The Core Ensemble will fuse acting, live music and history in its presentation of “Tres Vidas: A Look Into the Lives of Three Legendary Latin American Women.”
The performance blends the lives of three legendary Latin figures with live Latin music to create a culture-encompassing experience. It will be performed Tuesday at 2 p.m. in the Cook-Dewitt Center at Grand Valley State University.
The world-traveled, award-winning ensemble developed “Tres Vidas” in the style of chamber music theatre, a format which blends theatrical narrative with instruments including cello, piano and percussion.
Georgina Corbo portrays the three featured Latin women, Mexican painter Frida Kahlo, Salvadorian activist Rufina Amaya and Argentinian poet Alfonsina Storni. The performance will also delve into Kahlo’s relationship with painter Diego Rivera.
“The purpose of why we bring it here to campus is because when we looked at having Hispanic Heritage Month, we wanted to highlight the enriched the culture, but, specifically when people look back at historical leaders, they think of men, we wanted to highlight remembering these legendary women,” said Danny Ha, program coordinator for the Office of Multicultural Affairs. “We wanted to highlight all arts and disciplines, but also genders and these women cover a multitude of diversity. We want to educate the student body, faculty and staff about the impact that Latin American women have made across history.”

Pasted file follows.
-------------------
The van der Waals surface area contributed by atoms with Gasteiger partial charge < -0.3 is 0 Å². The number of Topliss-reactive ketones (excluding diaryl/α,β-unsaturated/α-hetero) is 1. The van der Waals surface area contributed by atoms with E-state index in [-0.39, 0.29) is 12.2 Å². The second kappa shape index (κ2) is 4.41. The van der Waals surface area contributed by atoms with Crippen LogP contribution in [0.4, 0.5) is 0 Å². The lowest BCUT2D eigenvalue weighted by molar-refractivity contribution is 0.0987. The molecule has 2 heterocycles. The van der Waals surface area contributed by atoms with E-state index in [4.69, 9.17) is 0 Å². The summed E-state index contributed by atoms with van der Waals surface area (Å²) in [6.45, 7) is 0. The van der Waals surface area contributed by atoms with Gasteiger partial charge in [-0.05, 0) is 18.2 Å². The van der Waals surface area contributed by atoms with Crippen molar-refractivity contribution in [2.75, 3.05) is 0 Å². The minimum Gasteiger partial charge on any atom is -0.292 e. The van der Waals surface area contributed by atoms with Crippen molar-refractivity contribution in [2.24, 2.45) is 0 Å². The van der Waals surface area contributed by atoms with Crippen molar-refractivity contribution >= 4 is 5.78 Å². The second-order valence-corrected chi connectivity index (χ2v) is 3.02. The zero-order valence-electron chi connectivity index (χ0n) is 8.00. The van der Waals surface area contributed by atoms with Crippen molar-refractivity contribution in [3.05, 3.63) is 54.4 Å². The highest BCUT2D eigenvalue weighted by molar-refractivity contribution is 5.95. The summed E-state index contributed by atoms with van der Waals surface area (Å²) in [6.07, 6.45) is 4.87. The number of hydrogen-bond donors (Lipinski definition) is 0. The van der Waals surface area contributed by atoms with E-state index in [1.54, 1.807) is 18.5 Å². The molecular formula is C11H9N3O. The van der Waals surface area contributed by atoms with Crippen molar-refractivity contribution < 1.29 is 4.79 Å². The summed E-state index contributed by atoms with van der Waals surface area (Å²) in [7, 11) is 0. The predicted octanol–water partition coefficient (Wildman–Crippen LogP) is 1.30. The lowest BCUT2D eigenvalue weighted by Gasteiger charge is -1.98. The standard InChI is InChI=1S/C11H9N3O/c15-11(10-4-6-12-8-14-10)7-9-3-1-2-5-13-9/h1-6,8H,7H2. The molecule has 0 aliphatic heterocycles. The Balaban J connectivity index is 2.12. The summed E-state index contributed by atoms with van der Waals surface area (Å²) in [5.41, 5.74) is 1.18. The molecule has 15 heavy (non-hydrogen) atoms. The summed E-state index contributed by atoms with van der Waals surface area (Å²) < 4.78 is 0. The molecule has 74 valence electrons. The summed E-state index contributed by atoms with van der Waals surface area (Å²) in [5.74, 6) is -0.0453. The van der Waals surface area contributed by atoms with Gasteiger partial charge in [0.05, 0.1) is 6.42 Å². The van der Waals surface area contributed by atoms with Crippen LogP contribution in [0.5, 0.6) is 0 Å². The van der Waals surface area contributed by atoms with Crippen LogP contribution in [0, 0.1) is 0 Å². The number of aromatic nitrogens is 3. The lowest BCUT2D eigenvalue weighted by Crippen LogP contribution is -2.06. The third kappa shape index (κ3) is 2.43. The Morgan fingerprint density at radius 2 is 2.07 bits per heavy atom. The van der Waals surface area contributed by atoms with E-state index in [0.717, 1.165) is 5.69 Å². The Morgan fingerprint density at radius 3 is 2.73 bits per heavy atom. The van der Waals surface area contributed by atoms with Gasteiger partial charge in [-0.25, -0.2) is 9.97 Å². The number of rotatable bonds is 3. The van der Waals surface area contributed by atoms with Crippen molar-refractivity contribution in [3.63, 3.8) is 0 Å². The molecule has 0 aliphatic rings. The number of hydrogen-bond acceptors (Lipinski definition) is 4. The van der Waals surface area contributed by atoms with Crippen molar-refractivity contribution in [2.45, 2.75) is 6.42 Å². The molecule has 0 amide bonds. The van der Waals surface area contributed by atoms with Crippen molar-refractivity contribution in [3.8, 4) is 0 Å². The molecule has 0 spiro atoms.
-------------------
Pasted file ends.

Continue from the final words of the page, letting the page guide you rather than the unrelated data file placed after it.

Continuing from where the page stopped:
“Tres Vidas” writer Marjorie Agosin holds the Latino Literature Prize and the Morgan Institute Prize for Achievement in Human Rights, and is the “Scholastic” magazine 1998 Latino Mentor of the Year.
Chile-raised Agosin relocated from her home country to the United States in her teens to avoid the shock waves of an impending coup, giving this homage to feminine strength a personal meaning as deep as her origins.
Director Matthew Wright tallies “Tres Vidas” as his third directing role with Core Ensemble, but his directing credits reach into the double digits when including his cross-continental and multi-disciplinary work with award-winning actors and culture-spanning works like “Brand,” “Ivanov” and “On the Verge”.
Wright is also an actor and current associate professor of theatre at Oberlin College. Wright’s list of acting achievements approaches his directing roles in number and give him a unique perspective on the marriage of performance, music and history on display in “Tres Vidas”.
“Tres Vidas” is part of Hispanic Heritage Month.
The two-hour performance is free and open to the public.